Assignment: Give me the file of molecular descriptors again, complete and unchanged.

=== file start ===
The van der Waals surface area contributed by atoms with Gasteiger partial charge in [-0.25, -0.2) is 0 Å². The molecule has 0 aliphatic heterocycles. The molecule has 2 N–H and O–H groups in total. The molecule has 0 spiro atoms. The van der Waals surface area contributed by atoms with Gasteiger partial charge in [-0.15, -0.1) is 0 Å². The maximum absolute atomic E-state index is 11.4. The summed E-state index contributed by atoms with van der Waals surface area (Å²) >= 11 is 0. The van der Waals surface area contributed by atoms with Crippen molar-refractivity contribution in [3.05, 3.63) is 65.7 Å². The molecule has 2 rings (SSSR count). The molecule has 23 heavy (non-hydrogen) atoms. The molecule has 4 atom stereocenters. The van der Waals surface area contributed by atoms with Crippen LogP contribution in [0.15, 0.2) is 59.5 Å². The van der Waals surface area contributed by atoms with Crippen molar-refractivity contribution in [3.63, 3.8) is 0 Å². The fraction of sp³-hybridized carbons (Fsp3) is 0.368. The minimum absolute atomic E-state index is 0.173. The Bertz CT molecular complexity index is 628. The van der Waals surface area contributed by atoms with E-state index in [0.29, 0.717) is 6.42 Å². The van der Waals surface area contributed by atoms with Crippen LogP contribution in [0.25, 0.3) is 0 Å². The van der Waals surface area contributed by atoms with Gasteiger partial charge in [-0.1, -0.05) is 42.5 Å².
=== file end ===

The van der Waals surface area contributed by atoms with Gasteiger partial charge in [-0.25, -0.2) is 0 Å². The molecule has 0 aliphatic heterocycles. The molecule has 2 N–H and O–H groups in total. The molecule has 0 spiro atoms. The van der Waals surface area contributed by atoms with Gasteiger partial charge in [-0.15, -0.1) is 0 Å². The maximum absolute atomic E-state index is 11.4. The summed E-state index contributed by atoms with van der Waals surface area (Å²) >= 11 is 0. The van der Waals surface area contributed by atoms with Crippen molar-refractivity contribution in [3.05, 3.63) is 65.7 Å². The molecule has 2 rings (SSSR count). The molecule has 23 heavy (non-hydrogen) atoms. The molecule has 4 atom stereocenters. The van der Waals surface area contributed by atoms with Crippen LogP contribution in [0.15, 0.2) is 59.5 Å². The van der Waals surface area contributed by atoms with Crippen molar-refractivity contribution in [3.63, 3.8) is 0 Å². The fraction of sp³-hybridized carbons (Fsp3) is 0.368. The minimum absolute atomic E-state index is 0.173. The Bertz CT molecular complexity index is 628. The van der Waals surface area contributed by atoms with E-state index in [0.29, 0.717) is 6.42 Å². The van der Waals surface area contributed by atoms with Crippen LogP contribution in [0.25, 0.3) is 0 Å². The van der Waals surface area contributed by atoms with Gasteiger partial charge in [-0.1, -0.05) is 42.5 Å².